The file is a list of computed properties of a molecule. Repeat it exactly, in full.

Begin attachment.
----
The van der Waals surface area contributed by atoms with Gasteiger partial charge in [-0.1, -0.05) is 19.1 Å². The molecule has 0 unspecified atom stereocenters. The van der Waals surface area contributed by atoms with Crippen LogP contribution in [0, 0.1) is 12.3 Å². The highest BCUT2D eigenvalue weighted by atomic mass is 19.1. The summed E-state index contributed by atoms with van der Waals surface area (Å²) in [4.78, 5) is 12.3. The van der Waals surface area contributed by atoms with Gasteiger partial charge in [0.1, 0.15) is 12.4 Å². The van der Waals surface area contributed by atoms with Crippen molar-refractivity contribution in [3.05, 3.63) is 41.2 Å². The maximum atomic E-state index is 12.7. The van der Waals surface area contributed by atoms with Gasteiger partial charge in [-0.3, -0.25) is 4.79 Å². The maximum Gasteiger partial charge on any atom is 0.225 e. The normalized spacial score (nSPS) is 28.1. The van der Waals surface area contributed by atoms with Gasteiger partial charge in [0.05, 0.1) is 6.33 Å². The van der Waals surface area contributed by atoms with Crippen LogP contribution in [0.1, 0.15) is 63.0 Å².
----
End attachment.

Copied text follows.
The van der Waals surface area contributed by atoms with Gasteiger partial charge in [-0.1, -0.05) is 19.1 Å². The molecule has 0 unspecified atom stereocenters. The van der Waals surface area contributed by atoms with Crippen LogP contribution in [0, 0.1) is 12.3 Å². The highest BCUT2D eigenvalue weighted by atomic mass is 19.1. The summed E-state index contributed by atoms with van der Waals surface area (Å²) in [4.78, 5) is 12.3. The van der Waals surface area contributed by atoms with Gasteiger partial charge in [0.1, 0.15) is 12.4 Å². The van der Waals surface area contributed by atoms with Crippen molar-refractivity contribution in [3.05, 3.63) is 41.2 Å². The maximum atomic E-state index is 12.7. The van der Waals surface area contributed by atoms with Gasteiger partial charge in [-0.3, -0.25) is 4.79 Å². The maximum Gasteiger partial charge on any atom is 0.225 e. The normalized spacial score (nSPS) is 28.1. The van der Waals surface area contributed by atoms with Gasteiger partial charge in [0.05, 0.1) is 6.33 Å². The van der Waals surface area contributed by atoms with Crippen LogP contribution in [0.1, 0.15) is 63.0 Å².